Finally, the “classic” appearance of stress-strain curves for steels is much different for other materials. For example, the tendons in our bodies have a stress-strain curve that is concave downward with a great deal of area underneath it, whereas blood vessel arterial ways are concave upward with a relatively small area underneath. We know that tendons (or sinew) are a tough band of fibrous connective tissue usually connecting muscle to bone and must be capable of withstanding a significant amount of applied tension. By contrast, arteries must be extremely flexible – being essentially elastic tubes with muscular walls that expand and contract to pump blood through the body.[2]

Other Material Properties

In the world of engineering, we talk about Young’s Modulus of Elasticity (i.e., the slope of the curve usually in the elastic region). A material with a high value is stiffer than a material with a low value. Since high-stiffness materials are subject to smaller elastic deformations for a given amount of load, it follows that a high value is desired for a material such as a beam that spans long distances. In nature, we often refer to Young’s Modulus as the stiffness of a material (i.e., resistance to elastic deformation or the stress required to produce a given amount of elastic strain), or a measure of how much pull (stress) it takes to produce a given stretch (strain). 

The energy per unit volume required to exert a force per unit area on a material is a measure of the material’s toughness. Toughness is a fundamental material property measuring the ability of a material to absorb energy and withstand shock up to fracture (i.e., the ability to absorb energy in the plastic range). In other words, toughness is the amount of energy per unit volume that a material can absorb before rupturing and is represented by the area under the (tensile) stress-strain curve. In service, this loading often occurs in the form of (sudden) impact. In nature, toughness is often referred to as the work of extension.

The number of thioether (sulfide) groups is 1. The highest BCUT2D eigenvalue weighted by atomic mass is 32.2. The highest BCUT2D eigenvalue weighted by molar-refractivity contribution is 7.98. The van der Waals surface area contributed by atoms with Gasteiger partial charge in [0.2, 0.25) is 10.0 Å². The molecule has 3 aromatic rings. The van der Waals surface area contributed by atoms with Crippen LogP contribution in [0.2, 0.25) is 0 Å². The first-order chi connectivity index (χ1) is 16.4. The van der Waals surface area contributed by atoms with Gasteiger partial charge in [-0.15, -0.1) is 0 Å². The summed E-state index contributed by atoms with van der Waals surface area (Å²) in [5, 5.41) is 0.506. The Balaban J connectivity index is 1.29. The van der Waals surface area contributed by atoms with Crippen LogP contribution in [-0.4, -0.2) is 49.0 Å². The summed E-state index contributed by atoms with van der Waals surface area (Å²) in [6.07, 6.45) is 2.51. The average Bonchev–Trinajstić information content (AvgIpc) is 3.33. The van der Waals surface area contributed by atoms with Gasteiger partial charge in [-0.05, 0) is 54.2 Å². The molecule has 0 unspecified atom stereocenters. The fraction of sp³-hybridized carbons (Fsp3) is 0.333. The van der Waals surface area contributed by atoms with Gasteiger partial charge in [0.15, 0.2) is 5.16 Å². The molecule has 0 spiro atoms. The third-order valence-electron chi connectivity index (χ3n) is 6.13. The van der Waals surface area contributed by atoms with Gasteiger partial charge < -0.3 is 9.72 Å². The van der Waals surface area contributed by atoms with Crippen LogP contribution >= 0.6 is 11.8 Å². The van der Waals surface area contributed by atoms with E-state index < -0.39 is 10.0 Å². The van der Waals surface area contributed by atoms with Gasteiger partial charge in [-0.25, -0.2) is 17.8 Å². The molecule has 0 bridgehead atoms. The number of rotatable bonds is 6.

Resilience is the ability of a material to absorb energy when it is deformed elastically and release that energy upon unloading. The modulus of resilience is defined as the maximum energy that can be absorbed per unit volume without creating a permanent distortion. A rubber band is a good example, where the work done as you stretch it comes back out of it when released. On the stress-strain curve this represents both the work performed during release divided by the work done in the stretch.[2]

Flexibility (bending without breaking) of a material comes to the fore in applications involving impact or resistance to external forces (e.g., wind or waves). It is important to remember that while strength is often of overriding concern, flexibility cannot be overlooked. However, flexibility can do more than improve toughness and impact resistance. It provides a means for a component part to adapt when loaded in a particular manner. Think about how the elements (wind, rain) cause a flag to tatter and tear, but a leaf better resists those same elements.  

Other noteworthy mechanical properties of interest are hardness, brittleness, plasticity, malleability, ductility, (compressive and tensile) strength, durability and stability.


Heat-treat engineers and heat treaters alike must take into consideration all of these fundamental material properties when designing a product and planning how to optimize its heat-treatment response. Common sense and nature itself play a role in helping us visualize these tasks.



  1. Mechanical Properties of Materials, Lesson 14 Course Notes, University of Texas Arlington, KINE 3301, Biomechanics of Human Movement
  2. Vogel, Steven, Cats’ Paws and Catapults: Mechanical Worlds of Nature and People, W.W. Norton Company, 1998
  3. American Chemical Society (www.acs.org)
  4. Technical Tidbits, Materion Brush Performance Alloys, Nov. 2012
  5. Wikipedia (en.wikipedia.org)